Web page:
Thursday, June 29, 2006

Time's a wastin'

Dear Committee Members:

The Cyberspace Law Committee will have an interesting but abbreviated schedule of events in Hawaii. We will be presenting one program for the Business Law Section -- Transacting Business via the Internet in Asia-Pacific Rim (co-sponsored with the UCC Committee and the International Business Committee) co-sponsoring a program with the Science and Technology Section about VoIP, and holding two expanded and dynamic Committee meetings in lieu of our typical schedule of separate Subcommittee and Working Group meetings. Both Committee meetings will include substantitve discussions.

Reservation deadlines for Hawaii are approaching. If you are still on the fence, I encourage you to make the trip. Also, if you are planning to attend and have not yet purchased tickets for Business Law Section events, please check them out. The deadline to purchase advance tickets for the Business Law Section Brunch and Dinner is this Thursday, June 29.

The Cyberspace Law Committee will not be holding a separate Committee dinner this year. I'll look forward to seeing you at the Section events instead.

Candace Jones
Chair, Cyberspace Law Committee

Wednesday, June 14, 2006

Dropdown and Give Me Twenty Two!

The USDC in Washington has just issued a decision on specific personal jurisdiction over a Web site operator. In running through the typical analysis of how much the defendant aimed its activity at the forum state, the court held that the operator's site "was expressly aimed at Washington in that the website lists Washington as an available shipping location and Defendant intentionally shipped its product into this state . . .."

This after noting that only three of the plush dolls at issue had been shipped to Washington, out of the 22 total states where the Michigan-based defendant had sold its products. (Arguably, the three shipments alone might have tipped the balance, but I think some courts would have had a tough time with that as the only factor.)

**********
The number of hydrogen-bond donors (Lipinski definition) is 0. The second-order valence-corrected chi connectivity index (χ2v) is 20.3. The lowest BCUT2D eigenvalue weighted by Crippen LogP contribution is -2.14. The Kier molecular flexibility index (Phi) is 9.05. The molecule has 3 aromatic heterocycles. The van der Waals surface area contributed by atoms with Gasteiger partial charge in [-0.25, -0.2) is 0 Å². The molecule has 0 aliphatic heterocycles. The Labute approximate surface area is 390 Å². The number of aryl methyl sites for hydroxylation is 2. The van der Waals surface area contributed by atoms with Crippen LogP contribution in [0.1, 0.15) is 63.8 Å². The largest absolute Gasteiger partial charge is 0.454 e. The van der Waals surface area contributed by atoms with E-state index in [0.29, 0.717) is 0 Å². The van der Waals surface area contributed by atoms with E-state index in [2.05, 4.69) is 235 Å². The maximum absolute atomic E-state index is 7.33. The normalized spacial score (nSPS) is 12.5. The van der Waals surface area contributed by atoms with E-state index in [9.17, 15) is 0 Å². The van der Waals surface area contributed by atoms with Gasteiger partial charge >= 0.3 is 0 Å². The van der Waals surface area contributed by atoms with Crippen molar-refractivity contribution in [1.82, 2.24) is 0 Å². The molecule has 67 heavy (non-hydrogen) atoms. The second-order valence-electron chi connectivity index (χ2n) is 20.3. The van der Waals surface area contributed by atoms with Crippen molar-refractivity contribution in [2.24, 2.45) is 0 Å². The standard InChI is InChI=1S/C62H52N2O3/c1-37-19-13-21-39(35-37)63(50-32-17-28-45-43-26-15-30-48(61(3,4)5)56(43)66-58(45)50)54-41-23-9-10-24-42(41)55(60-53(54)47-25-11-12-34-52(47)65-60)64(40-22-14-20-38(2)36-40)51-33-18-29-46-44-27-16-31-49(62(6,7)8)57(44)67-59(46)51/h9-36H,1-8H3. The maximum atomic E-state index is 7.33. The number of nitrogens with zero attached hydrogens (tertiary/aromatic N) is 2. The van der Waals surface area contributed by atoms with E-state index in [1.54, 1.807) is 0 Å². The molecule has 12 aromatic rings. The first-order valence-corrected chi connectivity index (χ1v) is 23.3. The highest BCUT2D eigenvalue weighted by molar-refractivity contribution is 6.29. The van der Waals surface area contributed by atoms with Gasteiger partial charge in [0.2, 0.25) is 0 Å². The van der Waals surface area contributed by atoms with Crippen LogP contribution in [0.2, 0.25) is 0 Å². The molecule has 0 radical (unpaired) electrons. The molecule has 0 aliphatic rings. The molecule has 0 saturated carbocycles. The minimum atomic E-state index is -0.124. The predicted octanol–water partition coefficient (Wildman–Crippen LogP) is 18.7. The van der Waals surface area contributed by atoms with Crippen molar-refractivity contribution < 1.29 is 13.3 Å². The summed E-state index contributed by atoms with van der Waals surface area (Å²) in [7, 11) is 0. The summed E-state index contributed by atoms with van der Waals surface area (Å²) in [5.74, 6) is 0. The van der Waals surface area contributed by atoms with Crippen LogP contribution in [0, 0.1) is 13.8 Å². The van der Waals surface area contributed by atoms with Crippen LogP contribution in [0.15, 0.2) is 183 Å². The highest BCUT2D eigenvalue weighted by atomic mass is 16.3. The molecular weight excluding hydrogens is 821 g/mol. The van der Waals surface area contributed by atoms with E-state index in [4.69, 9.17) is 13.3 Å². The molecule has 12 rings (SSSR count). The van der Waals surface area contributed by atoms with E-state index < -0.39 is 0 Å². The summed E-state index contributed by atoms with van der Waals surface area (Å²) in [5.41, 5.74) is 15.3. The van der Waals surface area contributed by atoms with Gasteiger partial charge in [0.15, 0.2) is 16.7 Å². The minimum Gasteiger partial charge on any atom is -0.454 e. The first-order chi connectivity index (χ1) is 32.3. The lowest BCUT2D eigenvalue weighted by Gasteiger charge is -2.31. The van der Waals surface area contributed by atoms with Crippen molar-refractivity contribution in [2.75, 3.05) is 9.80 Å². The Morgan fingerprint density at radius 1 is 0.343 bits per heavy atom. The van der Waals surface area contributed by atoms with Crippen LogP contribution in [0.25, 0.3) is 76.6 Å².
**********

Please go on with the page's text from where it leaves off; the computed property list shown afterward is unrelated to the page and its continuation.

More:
So, a convenience offered to users of web sites that is not offered to people who fill-in little coupons out of a magazine suddenly subjects the retailer to jurisdiction. Who knew the Web was going to be so dangerous?

It seems unlikely that the vendor who probably sold the off-the-shelf shopping cart system to the defendant here took the time to note that including any particular state in the drop-down list was going to subject the defendant to the personal jurisdiction of every state in that list. It also seems a bit of a stretch to fathom the defendant's intent out of what was probably nothing more than a choice made by the shopping cart operator (who was merely following the standard practice for all shopping carts). Should we now be counseling our clients that they should not present a dropdown list of states to anybody? Or, is the convenience to the site's customers worth the risk (but the lawyers to the site need to counsel on the risk in any event)? Should shopping cart developers provide a functionality in their software to allow site operator to delete certain states from the list? Should the site operator bring a claim against the shopping cart vendor for a design defect? (Just kidding on that last one...) (Sort of...)

Second practice note: Keep in mind that this is not a case where a click-through choice of law/venue provision would have made a difference, since the plaintiff was not itself a customer of the defendant's site nor subject to any contract between it and the defendant. We can't always rely on those contracts to save us from all possible exposure to out-of-state litigation!

Case is Qwest Communications Int., Inc. v. Sonny Corp. (USDC WD Wash NO. C06-20P, May 15, 2006). Reported in the June 15 issue of BNA Electronic Commerce Reporter.